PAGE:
20. Tolkien, Z., Stecher, L., Mander, A.P. and Powell, J. (2015). Ferrous Sulfate Supplementation Causes Significant Gastrointestinal Side-Effects in Adults: A Systematic… [online] ResearchGate. Available at: https://www.researchgate.net/publication/272686126_Ferrous_Sulfate_Supplementation_Causes_Significant_Gastrointestinal_Side-Effects_in_Adults_A_Systematic_Review_and_Meta-Analysis
  21. Koczka, N., Stefanovits-Bányai, É. and Ombódi, A. (2018). Total Polyphenol Content and Antioxidant Capacity of Rosehips of Some Rosa Species. Medicines, [online] 5(3), p.84. doi:https://doi.org/10.3390/medicines5030084.
  22. The Nutrition Source. (2019). Iron. [online] Available at: https://www.hsph.harvard.edu/nutritionsource/iron/#:~:text=RDA%3A%20The%20Recommended%20Dietary%20Allowance,fetus%20requiring%20extra%20blood%20circulation
  23. Mayo Clinic. (2023). Hemochromatosis – Symptoms and causes. [online] Available at: https://www.mayoclinic.org/diseases-conditions/hemochromatosis/symptoms-causes/syc-20351443#:~:text=Hemochromatosis%20(he%2Dmoe%2Dkroe,disease%2C%20heart%20problems%20and%20diabetes.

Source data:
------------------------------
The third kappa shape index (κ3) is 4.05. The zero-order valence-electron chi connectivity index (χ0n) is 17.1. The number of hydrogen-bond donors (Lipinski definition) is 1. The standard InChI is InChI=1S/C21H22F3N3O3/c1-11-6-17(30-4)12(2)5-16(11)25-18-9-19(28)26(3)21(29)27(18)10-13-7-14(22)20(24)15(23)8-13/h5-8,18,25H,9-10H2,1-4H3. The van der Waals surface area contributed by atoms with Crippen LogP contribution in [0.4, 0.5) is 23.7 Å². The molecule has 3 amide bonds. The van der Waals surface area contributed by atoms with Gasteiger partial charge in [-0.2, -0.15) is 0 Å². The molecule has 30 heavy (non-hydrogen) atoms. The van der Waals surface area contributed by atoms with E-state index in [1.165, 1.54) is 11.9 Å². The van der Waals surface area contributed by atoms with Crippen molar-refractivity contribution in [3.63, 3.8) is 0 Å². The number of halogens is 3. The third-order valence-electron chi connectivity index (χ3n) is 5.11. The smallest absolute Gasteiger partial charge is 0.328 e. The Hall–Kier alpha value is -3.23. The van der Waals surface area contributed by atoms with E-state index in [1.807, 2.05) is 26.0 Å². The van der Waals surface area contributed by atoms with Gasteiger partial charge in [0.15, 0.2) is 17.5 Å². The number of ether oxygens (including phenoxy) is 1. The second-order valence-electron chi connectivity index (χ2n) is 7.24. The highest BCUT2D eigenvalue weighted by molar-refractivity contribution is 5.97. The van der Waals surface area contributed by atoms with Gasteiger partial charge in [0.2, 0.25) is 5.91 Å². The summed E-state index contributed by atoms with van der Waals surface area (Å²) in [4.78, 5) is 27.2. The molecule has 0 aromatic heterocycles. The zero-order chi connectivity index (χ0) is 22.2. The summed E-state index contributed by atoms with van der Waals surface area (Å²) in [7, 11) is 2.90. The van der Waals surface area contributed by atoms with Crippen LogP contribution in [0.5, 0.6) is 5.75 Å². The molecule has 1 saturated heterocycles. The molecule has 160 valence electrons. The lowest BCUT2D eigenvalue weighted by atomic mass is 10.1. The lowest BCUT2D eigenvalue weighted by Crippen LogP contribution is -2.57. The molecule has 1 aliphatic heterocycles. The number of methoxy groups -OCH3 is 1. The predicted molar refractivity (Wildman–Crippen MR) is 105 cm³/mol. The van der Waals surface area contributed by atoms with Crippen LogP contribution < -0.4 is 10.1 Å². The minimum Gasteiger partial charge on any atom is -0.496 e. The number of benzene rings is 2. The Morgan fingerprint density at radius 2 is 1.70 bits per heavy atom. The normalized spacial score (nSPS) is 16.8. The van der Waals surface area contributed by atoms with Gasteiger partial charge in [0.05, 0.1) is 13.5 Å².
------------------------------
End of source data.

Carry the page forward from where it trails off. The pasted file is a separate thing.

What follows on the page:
24. Redcrossblood.org. (2023). Iron-Rich Foods. [online] Available at: https://www.redcrossblood.org/donate-blood/blood-donation-process/before-during-after/iron-blood-donation/iron-rich-foods.html#:~:text=Heme%20iron%20is%20found%20in,than%20eating%20non%2Dheme%20iron.
  25. Perrone, S., Santacroce, A., Longini, M., Proietti, F., Bazzini, F. and Buonocore, G. (2018). The Free Radical Diseases of Prematurity: From Cellular Mechanisms to Bedside. Oxidative Medicine and Cellular Longevity, [online] 2018, pp.1–14. doi:https://doi.org/10.1155/2018/7483062.